Months ago I visited home (the Upper Peninsula of Michigan) and was therefore feeling nostalgic. I wrote most of this blog post months ago, but have now decided to finish it, enjoy.
I think of my old eating habits as a child and teen, and my progression once I left for college. I try to pin-point where I clung on to food and cooking- as if the moment were some sort of exact snapshot in time. That's probably the real answer though- there is no exact moment. I grew up raising animals and had a father who was an avid hunter. Meat and potatoes was a way of life. I loved chicken, it was my favorite food group. I also ate a lot of processed food. It was kind of a weird mix to grow up on, I wasn't eating gourmet or healthy in my younger years, yet there were those things I was privileged enough to experience. Fresh Blue Gill. Moose steaks. Mutton stew. Rabbit. Venison sausage. Beef from the farm down the road. Lamb chops from last years 4-H Project. Trout. Farm fresh eggs. Bear. I ate so much meat as a kid. I was surrounded by people who raised animals and small farms who sold you things from their freezer; as well as had a father and mother whom hunted, and a boyfriend at the time whom loved to fish. I always laugh at people who ask me if I have ever consumed any of the meat from animals I raised myself. Of course I have! I do admit, as a child eating your pet was hard for a while, but honestly I grew to wish I could raise all the meat I consume. It's one of the same reasons I cook. I want to know what I am putting in my body.
This brings us to Chicken Liver Pate.
At the time of my visit home, my mother owned seven chickens she raised from chicks. Three ended up being roosters who picked on the hens and each other. They had to go. My dad butchered them while I was home, and put them in the freezer. At the cookout we had that day before my flight back to Seattle, my mother made chicken liver pate, with the livers of the chickens murdered the day prior. Maybe that sounds graphic to you, but it sounds delicious to me. I eat a lot less meat now a days. I sometimes go weeks with out eating any at all besides tasting my ingredients on the line at work. I think my reasoning is mostly sustainability driven as well as some health concerns, but of course I think I'm just over meat because I used to consume so much. That day though, I ate half the bowl of chicken liver pate with zero qualms. The chickens lived a good happy life full of food, water, shelter and a very caring owner. They ran freely around the yard, they went on adventures in the forest, and took over my dad's wood room. They were big, beautiful, healthy, roosters whom sadly at this point of their life had no more purpose, so they had to go. Who knows what life any other chicken you eat at restaurant or by from a store has lived. I look at people whom eat meat so often and ask how they can do it without ever having stepped one foot on a farm. I know it's hard for some people to get to a farm, and I think that fact makes me more sad than anything.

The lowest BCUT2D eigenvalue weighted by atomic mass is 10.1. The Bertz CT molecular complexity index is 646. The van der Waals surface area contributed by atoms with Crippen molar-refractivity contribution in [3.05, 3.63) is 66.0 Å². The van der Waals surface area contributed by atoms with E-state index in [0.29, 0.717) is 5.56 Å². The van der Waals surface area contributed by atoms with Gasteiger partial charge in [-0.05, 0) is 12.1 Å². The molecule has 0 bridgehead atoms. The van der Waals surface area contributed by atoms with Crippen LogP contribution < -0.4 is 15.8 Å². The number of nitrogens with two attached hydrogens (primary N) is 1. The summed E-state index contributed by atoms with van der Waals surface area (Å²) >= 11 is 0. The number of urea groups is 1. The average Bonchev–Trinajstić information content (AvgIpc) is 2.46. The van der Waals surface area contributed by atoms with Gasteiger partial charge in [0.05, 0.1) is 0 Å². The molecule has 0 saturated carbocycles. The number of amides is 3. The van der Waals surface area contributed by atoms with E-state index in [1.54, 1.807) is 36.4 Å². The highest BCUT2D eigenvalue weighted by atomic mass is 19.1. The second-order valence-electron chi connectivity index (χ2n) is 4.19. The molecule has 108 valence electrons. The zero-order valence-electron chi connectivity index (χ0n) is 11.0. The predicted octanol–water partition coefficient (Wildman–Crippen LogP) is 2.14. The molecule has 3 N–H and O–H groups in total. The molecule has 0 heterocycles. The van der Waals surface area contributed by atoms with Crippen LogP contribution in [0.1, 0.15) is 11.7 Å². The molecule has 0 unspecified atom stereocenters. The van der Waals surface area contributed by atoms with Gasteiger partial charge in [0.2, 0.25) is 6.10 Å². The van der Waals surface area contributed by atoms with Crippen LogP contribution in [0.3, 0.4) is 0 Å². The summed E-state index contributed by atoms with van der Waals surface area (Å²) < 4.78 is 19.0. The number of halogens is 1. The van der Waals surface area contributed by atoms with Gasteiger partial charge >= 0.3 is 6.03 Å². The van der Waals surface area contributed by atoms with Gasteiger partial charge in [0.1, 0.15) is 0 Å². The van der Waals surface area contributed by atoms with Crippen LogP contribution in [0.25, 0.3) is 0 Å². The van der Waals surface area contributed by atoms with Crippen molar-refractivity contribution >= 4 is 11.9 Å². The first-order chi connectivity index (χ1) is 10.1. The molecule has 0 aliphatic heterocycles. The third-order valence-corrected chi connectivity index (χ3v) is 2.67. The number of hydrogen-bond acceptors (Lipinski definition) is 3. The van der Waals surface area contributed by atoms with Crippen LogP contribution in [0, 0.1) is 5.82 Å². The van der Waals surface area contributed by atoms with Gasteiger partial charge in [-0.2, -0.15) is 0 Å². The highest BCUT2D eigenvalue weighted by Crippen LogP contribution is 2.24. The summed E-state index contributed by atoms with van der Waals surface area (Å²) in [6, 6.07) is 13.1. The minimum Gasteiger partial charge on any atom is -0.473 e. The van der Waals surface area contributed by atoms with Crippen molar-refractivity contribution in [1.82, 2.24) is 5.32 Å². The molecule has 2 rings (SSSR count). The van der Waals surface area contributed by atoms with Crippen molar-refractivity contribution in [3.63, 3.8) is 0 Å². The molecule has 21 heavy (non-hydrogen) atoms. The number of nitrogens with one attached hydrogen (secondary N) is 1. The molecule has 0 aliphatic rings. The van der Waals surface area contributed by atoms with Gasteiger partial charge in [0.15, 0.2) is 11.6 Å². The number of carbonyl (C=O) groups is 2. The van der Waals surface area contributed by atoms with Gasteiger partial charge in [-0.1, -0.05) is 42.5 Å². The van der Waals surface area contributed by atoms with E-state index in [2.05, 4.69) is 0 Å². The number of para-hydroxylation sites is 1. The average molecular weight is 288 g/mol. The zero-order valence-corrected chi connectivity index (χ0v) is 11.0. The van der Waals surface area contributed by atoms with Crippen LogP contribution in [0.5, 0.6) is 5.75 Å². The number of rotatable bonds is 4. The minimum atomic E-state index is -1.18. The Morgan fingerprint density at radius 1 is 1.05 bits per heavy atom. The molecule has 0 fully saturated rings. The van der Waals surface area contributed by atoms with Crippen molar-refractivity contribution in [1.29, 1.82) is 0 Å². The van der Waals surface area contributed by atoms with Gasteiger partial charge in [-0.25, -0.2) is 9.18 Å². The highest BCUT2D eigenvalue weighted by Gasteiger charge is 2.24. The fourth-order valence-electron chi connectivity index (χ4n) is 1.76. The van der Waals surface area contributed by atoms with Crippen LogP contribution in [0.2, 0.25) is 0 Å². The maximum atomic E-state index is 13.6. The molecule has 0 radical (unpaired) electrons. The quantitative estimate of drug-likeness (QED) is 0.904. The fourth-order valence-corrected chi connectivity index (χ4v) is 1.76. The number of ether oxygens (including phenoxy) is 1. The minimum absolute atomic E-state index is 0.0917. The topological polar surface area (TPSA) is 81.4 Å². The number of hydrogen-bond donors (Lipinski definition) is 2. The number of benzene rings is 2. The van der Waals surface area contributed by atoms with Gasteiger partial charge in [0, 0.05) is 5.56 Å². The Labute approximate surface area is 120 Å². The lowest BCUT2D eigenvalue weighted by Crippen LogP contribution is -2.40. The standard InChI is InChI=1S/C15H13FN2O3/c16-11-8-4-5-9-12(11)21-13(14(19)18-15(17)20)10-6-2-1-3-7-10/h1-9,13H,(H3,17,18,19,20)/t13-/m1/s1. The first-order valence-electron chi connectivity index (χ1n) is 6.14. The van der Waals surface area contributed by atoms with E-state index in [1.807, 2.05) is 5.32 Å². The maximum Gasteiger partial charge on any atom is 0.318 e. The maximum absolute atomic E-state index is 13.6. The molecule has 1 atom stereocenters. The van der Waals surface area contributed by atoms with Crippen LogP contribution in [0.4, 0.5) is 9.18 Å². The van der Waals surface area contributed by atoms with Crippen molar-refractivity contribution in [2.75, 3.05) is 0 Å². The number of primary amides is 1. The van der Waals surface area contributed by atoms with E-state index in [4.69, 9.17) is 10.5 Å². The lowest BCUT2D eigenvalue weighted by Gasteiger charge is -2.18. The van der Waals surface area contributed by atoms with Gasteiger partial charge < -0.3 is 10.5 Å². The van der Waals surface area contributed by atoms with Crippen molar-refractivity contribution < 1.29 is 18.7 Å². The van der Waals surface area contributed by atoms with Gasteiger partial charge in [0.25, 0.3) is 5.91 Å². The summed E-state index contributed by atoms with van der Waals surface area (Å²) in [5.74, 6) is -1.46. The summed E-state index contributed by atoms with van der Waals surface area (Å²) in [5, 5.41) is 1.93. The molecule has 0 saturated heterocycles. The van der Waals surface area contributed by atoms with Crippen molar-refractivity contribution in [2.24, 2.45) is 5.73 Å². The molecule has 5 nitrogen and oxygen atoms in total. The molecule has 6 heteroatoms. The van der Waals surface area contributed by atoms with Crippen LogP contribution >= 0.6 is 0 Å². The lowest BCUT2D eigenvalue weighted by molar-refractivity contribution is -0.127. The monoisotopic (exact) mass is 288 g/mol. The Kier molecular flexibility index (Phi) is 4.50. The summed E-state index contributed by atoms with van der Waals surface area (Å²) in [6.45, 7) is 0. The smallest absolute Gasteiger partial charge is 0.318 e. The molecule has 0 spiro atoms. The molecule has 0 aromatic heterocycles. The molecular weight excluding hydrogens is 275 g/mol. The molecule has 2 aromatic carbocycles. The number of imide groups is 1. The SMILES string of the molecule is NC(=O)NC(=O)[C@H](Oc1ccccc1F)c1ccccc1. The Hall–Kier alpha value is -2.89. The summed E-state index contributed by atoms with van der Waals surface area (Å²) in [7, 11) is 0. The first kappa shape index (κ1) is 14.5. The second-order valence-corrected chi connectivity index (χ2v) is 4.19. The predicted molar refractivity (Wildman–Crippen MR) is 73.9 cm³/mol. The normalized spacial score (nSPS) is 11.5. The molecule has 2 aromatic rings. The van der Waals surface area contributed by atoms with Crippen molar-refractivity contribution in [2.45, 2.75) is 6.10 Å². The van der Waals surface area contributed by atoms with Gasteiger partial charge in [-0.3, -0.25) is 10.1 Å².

As I look for where my passion for food comes from, for a reason behind my love for food, I realize I've been a chef for longer than I've known. I have been growing plants and animals since before I was in pre-school. Ingredients are the key in any recipe.
I'm in it for the ingredients.
chicken livers(fresh); boiled, patted dry
add mayo until smooth
So simple, so good. My sister and I stare each other down as we indulge. Neither of us want to share. I remember it was my sister's husband who really got me into raising chickens. One day he even had us over to butcher some. During this "not always so easy" task I heard my brother-in-law referring to the chickens as 'bastards'. My young self, not knowing any better, happily answered "Bastard chickens!" to my father when he asked what kind of chickens we were eating at the dinner table. My brother-in-law will never be able to escape this story.